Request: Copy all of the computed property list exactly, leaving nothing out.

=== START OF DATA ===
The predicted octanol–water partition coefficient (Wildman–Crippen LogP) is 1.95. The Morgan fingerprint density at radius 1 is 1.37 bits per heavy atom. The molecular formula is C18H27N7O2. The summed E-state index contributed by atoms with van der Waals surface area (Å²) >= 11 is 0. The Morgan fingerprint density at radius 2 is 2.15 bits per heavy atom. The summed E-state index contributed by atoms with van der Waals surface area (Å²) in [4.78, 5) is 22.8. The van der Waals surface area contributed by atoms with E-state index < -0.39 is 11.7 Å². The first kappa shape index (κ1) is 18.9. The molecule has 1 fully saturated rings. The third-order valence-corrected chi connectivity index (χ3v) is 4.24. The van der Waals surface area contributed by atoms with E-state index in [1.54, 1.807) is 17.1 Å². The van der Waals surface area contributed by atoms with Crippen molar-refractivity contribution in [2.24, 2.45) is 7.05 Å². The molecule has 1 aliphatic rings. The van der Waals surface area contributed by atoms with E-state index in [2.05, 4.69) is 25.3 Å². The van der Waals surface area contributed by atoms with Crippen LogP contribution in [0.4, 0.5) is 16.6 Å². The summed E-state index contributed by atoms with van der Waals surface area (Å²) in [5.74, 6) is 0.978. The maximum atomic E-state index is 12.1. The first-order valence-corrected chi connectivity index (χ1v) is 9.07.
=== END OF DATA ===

The predicted octanol–water partition coefficient (Wildman–Crippen LogP) is 1.95. The Morgan fingerprint density at radius 1 is 1.37 bits per heavy atom. The molecular formula is C18H27N7O2. The summed E-state index contributed by atoms with van der Waals surface area (Å²) >= 11 is 0. The Morgan fingerprint density at radius 2 is 2.15 bits per heavy atom. The summed E-state index contributed by atoms with van der Waals surface area (Å²) in [4.78, 5) is 22.8. The van der Waals surface area contributed by atoms with E-state index < -0.39 is 11.7 Å². The first kappa shape index (κ1) is 18.9. The molecule has 1 fully saturated rings. The third-order valence-corrected chi connectivity index (χ3v) is 4.24. The van der Waals surface area contributed by atoms with E-state index in [1.54, 1.807) is 17.1 Å². The van der Waals surface area contributed by atoms with Crippen molar-refractivity contribution in [2.24, 2.45) is 7.05 Å². The molecule has 1 aliphatic rings. The van der Waals surface area contributed by atoms with E-state index in [2.05, 4.69) is 25.3 Å². The van der Waals surface area contributed by atoms with Crippen LogP contribution in [0.4, 0.5) is 16.6 Å². The summed E-state index contributed by atoms with van der Waals surface area (Å²) in [5.74, 6) is 0.978. The maximum atomic E-state index is 12.1. The first-order valence-corrected chi connectivity index (χ1v) is 9.07.